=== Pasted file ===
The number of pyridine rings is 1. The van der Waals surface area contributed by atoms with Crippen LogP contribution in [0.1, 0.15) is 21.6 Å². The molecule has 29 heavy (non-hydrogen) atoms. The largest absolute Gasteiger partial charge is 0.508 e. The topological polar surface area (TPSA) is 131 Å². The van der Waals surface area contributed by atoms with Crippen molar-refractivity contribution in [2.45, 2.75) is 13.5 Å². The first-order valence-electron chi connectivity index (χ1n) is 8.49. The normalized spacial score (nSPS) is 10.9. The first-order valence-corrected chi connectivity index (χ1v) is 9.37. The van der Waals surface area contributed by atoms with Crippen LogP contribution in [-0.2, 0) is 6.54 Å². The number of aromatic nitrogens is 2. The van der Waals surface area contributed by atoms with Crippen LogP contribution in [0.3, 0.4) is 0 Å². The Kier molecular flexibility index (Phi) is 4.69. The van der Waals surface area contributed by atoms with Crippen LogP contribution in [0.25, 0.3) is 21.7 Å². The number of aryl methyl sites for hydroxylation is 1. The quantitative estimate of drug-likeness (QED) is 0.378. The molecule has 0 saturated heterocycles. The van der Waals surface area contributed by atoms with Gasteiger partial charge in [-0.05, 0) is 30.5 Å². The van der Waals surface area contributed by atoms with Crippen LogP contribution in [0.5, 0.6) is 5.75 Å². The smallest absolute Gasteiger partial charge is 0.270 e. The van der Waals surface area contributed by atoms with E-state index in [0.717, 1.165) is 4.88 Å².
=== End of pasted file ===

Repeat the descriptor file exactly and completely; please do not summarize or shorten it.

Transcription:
The number of pyridine rings is 1. The van der Waals surface area contributed by atoms with Crippen LogP contribution in [0.1, 0.15) is 21.6 Å². The molecule has 29 heavy (non-hydrogen) atoms. The largest absolute Gasteiger partial charge is 0.508 e. The topological polar surface area (TPSA) is 131 Å². The van der Waals surface area contributed by atoms with Crippen molar-refractivity contribution in [2.45, 2.75) is 13.5 Å². The first-order valence-electron chi connectivity index (χ1n) is 8.49. The normalized spacial score (nSPS) is 10.9. The first-order valence-corrected chi connectivity index (χ1v) is 9.37. The van der Waals surface area contributed by atoms with Crippen LogP contribution in [-0.2, 0) is 6.54 Å². The number of aromatic nitrogens is 2. The van der Waals surface area contributed by atoms with Crippen LogP contribution in [0.3, 0.4) is 0 Å². The Kier molecular flexibility index (Phi) is 4.69. The van der Waals surface area contributed by atoms with Crippen LogP contribution in [0.25, 0.3) is 21.7 Å². The number of aryl methyl sites for hydroxylation is 1. The quantitative estimate of drug-likeness (QED) is 0.378. The molecule has 0 saturated heterocycles. The van der Waals surface area contributed by atoms with Gasteiger partial charge in [-0.05, 0) is 30.5 Å². The van der Waals surface area contributed by atoms with Crippen LogP contribution in [0.5, 0.6) is 5.75 Å². The smallest absolute Gasteiger partial charge is 0.270 e. The van der Waals surface area contributed by atoms with E-state index in [0.717, 1.165) is 4.88 Å².